Hi there. You are listening to the Perio Patient Podcast, a podcast for my patients and anyone else who cares to listen. Dr. Ben Young here, and I am a periodontist in private practice in the beautiful city of San Antonio, Texas.
The title of this podcast is: Two Ways to Heal Periodontal Disease
I hope the title caught your attention because that’s its purpose. The problem with titles, as you certainly know, is that they obviously cannot explain everything someone means to talk about within the space of a title. So, there is a possibility for misunderstanding. On the other hand, as I tried other titles, I found that the words I was selecting were very complicated. Let me give you an example of what you might have seen: How is this for a title? The Difference Between Repair and Regeneration.
We will be talking about these concepts, but most people would have to really stretch their brains if this was the title to figure out before listening to me what they mean.
You might come up with something and you might not, but it can be annoying – that’s at least how I feel when I encounter a title to something that I don’t understand AND, this is very important, I’m not sure I really care about. I completely understand that I am not necessarily competing with other topics around the same subject. I am competing with the other possibly more interesting things you could be doing with your time right now. So I will certainly try to keep this as interesting as I possibly can.
The title: Two ways to heal periodontal disease — I hope, at least motivates you to listen, especially if you have or have had gum problems and are now investing in more time and money than you might have in the past, to not get it again or control it as best you can.
It’s at least one good reason why people, especially patients, listen to any of my podcasts – they are to help keep their minds in the game a little because it is so easy for all of us to become absorbed in the daily urgent items on all of our to do lists. The things that seem to scream the loudest for our immediate attention.
My podcast is to at least keep a little pilot-light on in the back of your mind that your health is important too. That it’s important, not only for those you care about, but for yourself, that you take care of yourself. It isn’t a selfish act. I’ve talked about that concept a time or two before.
Little things, like teeth, because they are connected to the rest of you, can, when they have problems, affect your overall quality of life. This is why prevention is so important, and more importantly – is possible. “Bad teeth and gums” are certainly a problem but they don’t need to be accepted as just the way life is. You have to resist anything in your mind that seems to want you to cave into living in an unhealthy way. Can these things be solved overnight? Usually not, but it is the path you and I need to be on, to continually be wanting to improve – and listening for encouragement wherever we can find it.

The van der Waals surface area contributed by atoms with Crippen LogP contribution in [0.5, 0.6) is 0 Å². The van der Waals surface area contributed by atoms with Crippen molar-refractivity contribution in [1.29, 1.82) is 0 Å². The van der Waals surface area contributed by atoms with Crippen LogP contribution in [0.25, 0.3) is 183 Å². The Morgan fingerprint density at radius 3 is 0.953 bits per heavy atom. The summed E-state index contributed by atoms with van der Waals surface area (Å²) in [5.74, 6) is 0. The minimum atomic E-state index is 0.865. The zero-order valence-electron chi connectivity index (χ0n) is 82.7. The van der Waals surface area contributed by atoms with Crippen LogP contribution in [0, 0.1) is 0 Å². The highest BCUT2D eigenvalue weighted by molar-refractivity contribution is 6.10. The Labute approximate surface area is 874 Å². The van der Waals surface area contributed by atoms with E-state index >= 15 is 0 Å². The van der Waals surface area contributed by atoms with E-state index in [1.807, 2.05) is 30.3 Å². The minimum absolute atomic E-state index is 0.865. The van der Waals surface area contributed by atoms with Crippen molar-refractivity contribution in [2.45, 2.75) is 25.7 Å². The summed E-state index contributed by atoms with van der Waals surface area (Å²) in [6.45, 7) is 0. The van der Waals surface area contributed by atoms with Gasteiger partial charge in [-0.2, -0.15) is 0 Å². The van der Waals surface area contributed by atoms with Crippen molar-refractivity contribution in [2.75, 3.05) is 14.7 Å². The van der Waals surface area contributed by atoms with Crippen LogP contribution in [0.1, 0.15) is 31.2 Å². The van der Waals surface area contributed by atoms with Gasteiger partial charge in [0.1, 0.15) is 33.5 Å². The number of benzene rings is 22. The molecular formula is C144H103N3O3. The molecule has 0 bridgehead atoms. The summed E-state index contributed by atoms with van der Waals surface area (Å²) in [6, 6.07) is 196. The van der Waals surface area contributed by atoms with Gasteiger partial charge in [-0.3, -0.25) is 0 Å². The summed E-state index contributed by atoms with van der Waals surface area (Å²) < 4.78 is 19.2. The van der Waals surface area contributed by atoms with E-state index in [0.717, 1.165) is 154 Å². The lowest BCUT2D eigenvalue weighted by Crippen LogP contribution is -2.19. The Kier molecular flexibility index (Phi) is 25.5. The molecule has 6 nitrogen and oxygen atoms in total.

So now, the two ways to heal periodontal disease are by repair or regeneration.
I know it sounds complicated, but remember how I started my talk about periodontal disease entitled “A Tooth Has Four Parts.” Do you recall why I gave it this title? It was to help anyone – any of my students and anyone on my team to be able explain to patients clearly and accurately what they need to know about periodontal disease. The title would tell them where to start.
A tooth has four parts. Which means that it isn’t that complicated – it doesn’t have millions of parts, it can be explained. And in fact, if I can explain to you the four parts of a tooth, I can take it to the next level and explain to you the two ways we are trying to heal and correct or recover from periodontal tissue destruction.
So, the four parts of a tooth are enamel, dentin, the pulp chamber or canal with the fourth one being the one no one outside of dentistry or the anatomic sciences or my particular patients know anything about. You should, unless this is your first visit to my podcast, understand that cementum is the microscopic layer that surrounds the root. If you want to review all this, go to my website: dryoungperiodontics.com.
Under the microscope cementum looks a lot like bone – so it isn’t dentin, it comes from a different cell line embryonically.
I was with a number of new dental students the other evening at a Christian Medical and Dental Associations local bible study and I asked them what lectures they had attended that day. They have at this point only been in school about one week.
Guess what they were studying? Embryology – more specifically, the embryology of all the structures of the head and neck – and even more specifically – all the parts of the tooth as well as the surrounding structures.